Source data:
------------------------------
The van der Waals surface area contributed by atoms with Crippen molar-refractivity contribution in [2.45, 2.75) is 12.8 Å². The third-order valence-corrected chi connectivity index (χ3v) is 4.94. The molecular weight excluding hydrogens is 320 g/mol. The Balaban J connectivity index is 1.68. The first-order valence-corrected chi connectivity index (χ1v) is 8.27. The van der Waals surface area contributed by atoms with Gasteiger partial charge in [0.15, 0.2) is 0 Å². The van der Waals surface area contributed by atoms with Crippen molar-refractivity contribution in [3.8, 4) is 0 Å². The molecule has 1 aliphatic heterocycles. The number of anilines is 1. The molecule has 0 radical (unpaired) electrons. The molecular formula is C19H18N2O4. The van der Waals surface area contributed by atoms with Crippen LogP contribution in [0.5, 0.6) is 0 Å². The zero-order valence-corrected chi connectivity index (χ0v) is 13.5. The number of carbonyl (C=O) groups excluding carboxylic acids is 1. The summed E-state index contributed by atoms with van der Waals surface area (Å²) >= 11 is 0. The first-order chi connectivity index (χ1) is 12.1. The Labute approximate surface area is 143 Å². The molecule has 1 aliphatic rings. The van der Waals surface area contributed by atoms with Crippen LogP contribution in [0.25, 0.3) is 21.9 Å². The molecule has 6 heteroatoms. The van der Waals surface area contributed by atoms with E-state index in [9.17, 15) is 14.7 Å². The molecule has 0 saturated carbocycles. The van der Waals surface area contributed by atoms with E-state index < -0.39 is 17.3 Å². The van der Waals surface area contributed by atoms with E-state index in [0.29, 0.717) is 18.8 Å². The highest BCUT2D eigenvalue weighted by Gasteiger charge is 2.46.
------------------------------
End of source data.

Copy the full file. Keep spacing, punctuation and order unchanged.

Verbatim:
The van der Waals surface area contributed by atoms with Crippen molar-refractivity contribution in [2.45, 2.75) is 12.8 Å². The third-order valence-corrected chi connectivity index (χ3v) is 4.94. The molecular weight excluding hydrogens is 320 g/mol. The Balaban J connectivity index is 1.68. The first-order valence-corrected chi connectivity index (χ1v) is 8.27. The van der Waals surface area contributed by atoms with Gasteiger partial charge in [0.15, 0.2) is 0 Å². The van der Waals surface area contributed by atoms with Crippen molar-refractivity contribution in [3.8, 4) is 0 Å². The molecule has 1 aliphatic heterocycles. The number of anilines is 1. The molecule has 0 radical (unpaired) electrons. The molecular formula is C19H18N2O4. The van der Waals surface area contributed by atoms with Crippen LogP contribution in [0.5, 0.6) is 0 Å². The zero-order valence-corrected chi connectivity index (χ0v) is 13.5. The number of carbonyl (C=O) groups excluding carboxylic acids is 1. The summed E-state index contributed by atoms with van der Waals surface area (Å²) >= 11 is 0. The first-order chi connectivity index (χ1) is 12.1. The Labute approximate surface area is 143 Å². The molecule has 1 aliphatic rings. The van der Waals surface area contributed by atoms with Crippen LogP contribution in [0.25, 0.3) is 21.9 Å². The molecule has 6 heteroatoms. The van der Waals surface area contributed by atoms with E-state index in [9.17, 15) is 14.7 Å². The molecule has 0 saturated carbocycles. The van der Waals surface area contributed by atoms with E-state index < -0.39 is 17.3 Å². The van der Waals surface area contributed by atoms with E-state index in [0.29, 0.717) is 18.8 Å². The highest BCUT2D eigenvalue weighted by Gasteiger charge is 2.46.